This leads him to lament that in all religions “such a holy and necessary morality” has been sullied by all manner of ridiculous and risible stories. “Why is there not a single religion whose precepts do not come from a sage and whose dogmas are not of a madman?” He lays the blame for this at the feet of the disciples, who fear that their founder will not be respected if he is not somehow divine. The consequences of this deception, however, are dire. Reasonable people are attracted to the precepts of the founder but are repelled by the doctrines invented by the disciples. As a result, they inevitably come to reject the original precepts. “So they shake the yoke, since it had been put on badly; they no longer believe in God, because they see well that Sammonocodom is not god.”

In the latter half of the entry on the Buddha, Voltaire demonstrates that he has read the reports of the French Jesuits closely. He enters into a discussion of a relatively arcane story in the life of the Buddha, reported by several members of the French delegation to Thailand, including the Jesuit Guy Tachard (1651-1712).

Image of Siam’s King Narai on his elephant, featured in the original French edition of Guy Tachard’s account of his travels, Voyage de Siam des pères Jesuites, envoyés par le roy, aux Indes & à la Chinesiam (1687) — Source.

In traditional accounts of the life of the Buddha, he has an evil cousin named Devadatta. When the Buddha grows old, Devadatta, himself a monk, urges the Buddha to retire and turn leadership of the order of monks over to him. When the Buddha refuses, Devadatta tries to assassinate him on three different occasions. The weight of these sins is so great that he is swallowed by the earth, descending to the most horrific of the several Buddhist hells, where he is impaled on three iron spikes, one from his head to his feet, one through his chest, and one through his shoulders. When Buddhist monks at the Siamese court saw the crucifixes around the necks of the French Jesuits, they assumed that it was Devadatta, that the foreign priests worshipped the Buddha’s nemesis. Several members of the French delegation reported that this dashed any hopes of conversion. When they tried to explain that this was not Devadatta but God, the Buddhist monks doubted that someone as powerful as God could succumb to such a punishment.

Voltaire reports all of this, describing Devadatta (whom he calls Thevatat) as “a badly behaved rascal,” although he mistakes the sequence of events, imagining the Devadatta was crucified on earth and then went to hell. What is noteworthy, however, is that rather than seeing the great irony in the Jesuits’ despair, as this famous apparent atheist might be expected to do, he comes to their defense, noting that Jesus, the true God, had given Pontius Pilate the power to crucify him. Thus, if God can be crucified, his brother certainly can; Voltaire notes that St. Jacques, the brother of Jesus, was stoned. In the case of Devadatta, he could have been hanged rather than crucified, and his punishment may have been unjust. If he was executed for a crime he did not commit, he might have gone to heaven rather than hell. Voltaire concludes, “All of this is extremely delicate.”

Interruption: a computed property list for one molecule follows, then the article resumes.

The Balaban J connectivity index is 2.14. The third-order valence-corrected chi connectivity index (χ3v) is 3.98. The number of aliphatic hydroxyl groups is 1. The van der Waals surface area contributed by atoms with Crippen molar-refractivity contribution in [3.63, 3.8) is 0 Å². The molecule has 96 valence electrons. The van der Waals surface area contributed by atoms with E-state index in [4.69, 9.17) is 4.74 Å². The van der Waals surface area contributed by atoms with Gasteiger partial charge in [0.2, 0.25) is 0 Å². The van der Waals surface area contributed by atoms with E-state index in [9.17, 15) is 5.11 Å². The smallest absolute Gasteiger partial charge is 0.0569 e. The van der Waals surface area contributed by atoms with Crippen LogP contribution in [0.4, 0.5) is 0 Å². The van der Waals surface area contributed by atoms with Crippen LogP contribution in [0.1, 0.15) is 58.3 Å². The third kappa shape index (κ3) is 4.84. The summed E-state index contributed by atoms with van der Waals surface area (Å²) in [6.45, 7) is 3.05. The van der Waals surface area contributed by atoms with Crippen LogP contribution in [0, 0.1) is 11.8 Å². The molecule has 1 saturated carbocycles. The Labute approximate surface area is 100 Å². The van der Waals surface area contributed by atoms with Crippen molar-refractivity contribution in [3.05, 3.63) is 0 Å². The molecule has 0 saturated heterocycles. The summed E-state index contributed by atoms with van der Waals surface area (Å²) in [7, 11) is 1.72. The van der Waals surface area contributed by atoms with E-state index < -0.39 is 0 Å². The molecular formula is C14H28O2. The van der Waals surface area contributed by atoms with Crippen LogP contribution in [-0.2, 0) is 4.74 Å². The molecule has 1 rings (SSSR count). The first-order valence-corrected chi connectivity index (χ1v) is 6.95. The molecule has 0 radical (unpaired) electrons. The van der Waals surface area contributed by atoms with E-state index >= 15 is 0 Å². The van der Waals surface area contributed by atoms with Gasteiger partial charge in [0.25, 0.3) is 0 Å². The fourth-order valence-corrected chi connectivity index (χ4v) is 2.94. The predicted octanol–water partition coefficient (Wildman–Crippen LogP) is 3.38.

Mural at the Thai temple Wat Phrathat Doi Suthep depicting Devadatta as he begins to be swallowed by the earth on his way down to hell, date unknown but presumed ca. 19th century — Source.

Voltaire’s assent here to the theology of the crucifixion would seem at odds with his often rude remarks about Christianity. However, what is perhaps of greater interest is Voltaire’s prescience in his comments about the Buddha. It would not be until well into the nineteenth century that European scholars, all sons of the Enlightenment, sought to turn the founders of religions from gods into men, to separate their precepts from church doctrine. For Jesus and the Buddha, this transformation entailed not debasement but exaltation. One thinks immediately of David Strauss’ Das Leben Jesu (1835), Eugène Burnouf’s Introduction à l’histoire du Buddhisme indien (1844), and Hermann Oldenberg’s Buddha: Sein Leben, seine Lehre, seine Gemeinde (1881). Over the course of the nineteenth century, the European portrayal of Buddhism underwent a profound metamorphosis: from a form of idolatry practiced by pagans, to a religion, and a world religion, finally to something beyond the category of religion. Today, scholars of Buddhism are often asked: Is Buddhism a religion, a philosophy, or a way of life? Such a question is impossible without the work of disciples of a different Enlightenment, who believed that the founder could somehow be separated from the faith.

About the Author:

Donald S. Lopez, Jr. is the Arthur E. Link Distinguished University Professor of Buddhist and Tibetan Studies at the University of Michigan. This essay is based on his latest book, Strange Tales of an Oriental Idol: An Anthology of Early European Portrayals of the Buddha, published by the University of Chicago Press. The translation of Voltaire’s essay that appears in the volume is by Peter Skilling.